Tuesday, April 8, 2008
There are two events that occurred on April 8 that had a profound impact on me. One of them was one of the happiest days of my life, the other was one of the saddest. I was married on April 8, 1995. That was obviously the happy one. One year earlier, artist Kurt Cobain was found dead of a self-inflicted shotgun wound. That one was sad. I was 24 years old on that day and like many other twenty-somethings, was deeply troubled by the news.
Looking back, it seems easy to listen to Kurt's lyrics and hear those songs and say suicide was the obvious conclusion to his story. At the time, I was shocked. I was one of those who felt Kurt was singing FOR the angry, the frustrated, the depressed, the picked on, and the isolated souls in all of us. How could he just give up? I still don't understand it anymore today then I did back in 1994. It does prove that the rage and pain heard in those songs was very real.
After watching the Nirvana "Unplugged" performance, you had the feeling that Kurt was maturing as an artist and the limits were unimaginable. To this day, I can hardly listen to that CD. It is just too damn sad to think "what if". As much as I love the 3 Nirvana studio albums, they sound like a band just getting started. An artist just finding his talents. A year later, my favorite musician in the world (Jerry Garcia) also died. As sad as that day was for many, it was hard for me to be totally depressed by it. Jerry had already given so much. Kurt on the other hand, had barely begun.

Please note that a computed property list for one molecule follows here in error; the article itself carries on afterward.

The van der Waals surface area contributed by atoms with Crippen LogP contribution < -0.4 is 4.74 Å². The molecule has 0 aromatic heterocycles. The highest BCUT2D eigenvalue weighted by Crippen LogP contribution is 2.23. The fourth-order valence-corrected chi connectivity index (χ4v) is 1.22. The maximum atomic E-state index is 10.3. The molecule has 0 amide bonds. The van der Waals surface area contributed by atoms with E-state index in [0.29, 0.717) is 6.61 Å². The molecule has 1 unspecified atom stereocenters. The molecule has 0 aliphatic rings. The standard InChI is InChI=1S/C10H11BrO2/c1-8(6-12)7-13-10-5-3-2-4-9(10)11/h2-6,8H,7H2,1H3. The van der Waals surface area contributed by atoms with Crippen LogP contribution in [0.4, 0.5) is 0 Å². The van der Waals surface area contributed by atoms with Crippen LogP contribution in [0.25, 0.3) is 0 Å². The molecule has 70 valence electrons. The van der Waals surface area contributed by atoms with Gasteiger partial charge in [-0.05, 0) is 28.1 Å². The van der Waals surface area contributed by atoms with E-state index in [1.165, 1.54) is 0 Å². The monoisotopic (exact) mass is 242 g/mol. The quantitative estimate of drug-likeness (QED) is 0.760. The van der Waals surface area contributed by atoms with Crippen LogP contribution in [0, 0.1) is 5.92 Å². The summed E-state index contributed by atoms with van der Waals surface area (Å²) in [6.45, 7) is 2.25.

There seems to be many teenagers and twenty-somethings who don't "get" Nirvana. They don't understand what the big deal is. I feel sorry for them. I guess coming of age post-Nirvana, you would have no perception of what music was like pre-Nirvana. It's like the people who don't "get" The Beatles. Like any art, you have to have some perception of the history and timeline of when it was created to truly appreciate it. I listen to Kurt and I hear someone who changed the course of popular music without trying to. He gave kids the idea that music could mean something. That it could be a guiding force in their lives. That there was a better alternative to the brain-dead tunes of Def Leopard/Motley Crue/Poison and the like. Post 1991, everyone sounded like Nirvana. Pre-1991, no one did. It happened so fast it is easy to take for granted.
On this day every year, I make sure to spend quality time with my wife. But an April 8 wouldn't be complete for me without spending an hour cranking up some Nirvana as loud as I can stand it. It does the soul good. Unfortunately, Kurt had to bare his far too much...
Posted by David Connell at 6:32 PM